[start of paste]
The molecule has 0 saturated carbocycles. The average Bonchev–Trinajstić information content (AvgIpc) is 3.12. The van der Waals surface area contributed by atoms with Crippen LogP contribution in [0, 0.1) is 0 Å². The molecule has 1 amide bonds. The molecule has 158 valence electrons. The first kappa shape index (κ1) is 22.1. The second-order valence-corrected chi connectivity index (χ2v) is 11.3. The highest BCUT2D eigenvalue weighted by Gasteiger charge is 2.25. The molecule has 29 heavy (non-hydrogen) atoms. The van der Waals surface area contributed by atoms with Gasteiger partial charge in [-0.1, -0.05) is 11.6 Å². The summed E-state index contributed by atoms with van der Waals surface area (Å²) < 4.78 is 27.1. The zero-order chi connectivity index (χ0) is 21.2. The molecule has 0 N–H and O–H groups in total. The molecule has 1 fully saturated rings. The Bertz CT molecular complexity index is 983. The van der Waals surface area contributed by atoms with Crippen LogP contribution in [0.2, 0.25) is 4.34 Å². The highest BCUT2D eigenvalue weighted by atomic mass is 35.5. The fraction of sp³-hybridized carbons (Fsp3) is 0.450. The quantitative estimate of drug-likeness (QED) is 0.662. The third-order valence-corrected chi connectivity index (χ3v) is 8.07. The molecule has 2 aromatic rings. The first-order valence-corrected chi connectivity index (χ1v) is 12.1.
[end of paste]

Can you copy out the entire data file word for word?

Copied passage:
The molecule has 0 saturated carbocycles. The average Bonchev–Trinajstić information content (AvgIpc) is 3.12. The van der Waals surface area contributed by atoms with Crippen LogP contribution in [0, 0.1) is 0 Å². The molecule has 1 amide bonds. The molecule has 158 valence electrons. The first kappa shape index (κ1) is 22.1. The second-order valence-corrected chi connectivity index (χ2v) is 11.3. The highest BCUT2D eigenvalue weighted by Gasteiger charge is 2.25. The molecule has 29 heavy (non-hydrogen) atoms. The van der Waals surface area contributed by atoms with Gasteiger partial charge in [-0.1, -0.05) is 11.6 Å². The summed E-state index contributed by atoms with van der Waals surface area (Å²) < 4.78 is 27.1. The zero-order chi connectivity index (χ0) is 21.2. The molecule has 0 N–H and O–H groups in total. The molecule has 1 fully saturated rings. The Bertz CT molecular complexity index is 983. The van der Waals surface area contributed by atoms with Crippen LogP contribution in [0.2, 0.25) is 4.34 Å². The highest BCUT2D eigenvalue weighted by atomic mass is 35.5. The fraction of sp³-hybridized carbons (Fsp3) is 0.450. The quantitative estimate of drug-likeness (QED) is 0.662. The third-order valence-corrected chi connectivity index (χ3v) is 8.07. The molecule has 2 aromatic rings. The first-order valence-corrected chi connectivity index (χ1v) is 12.1.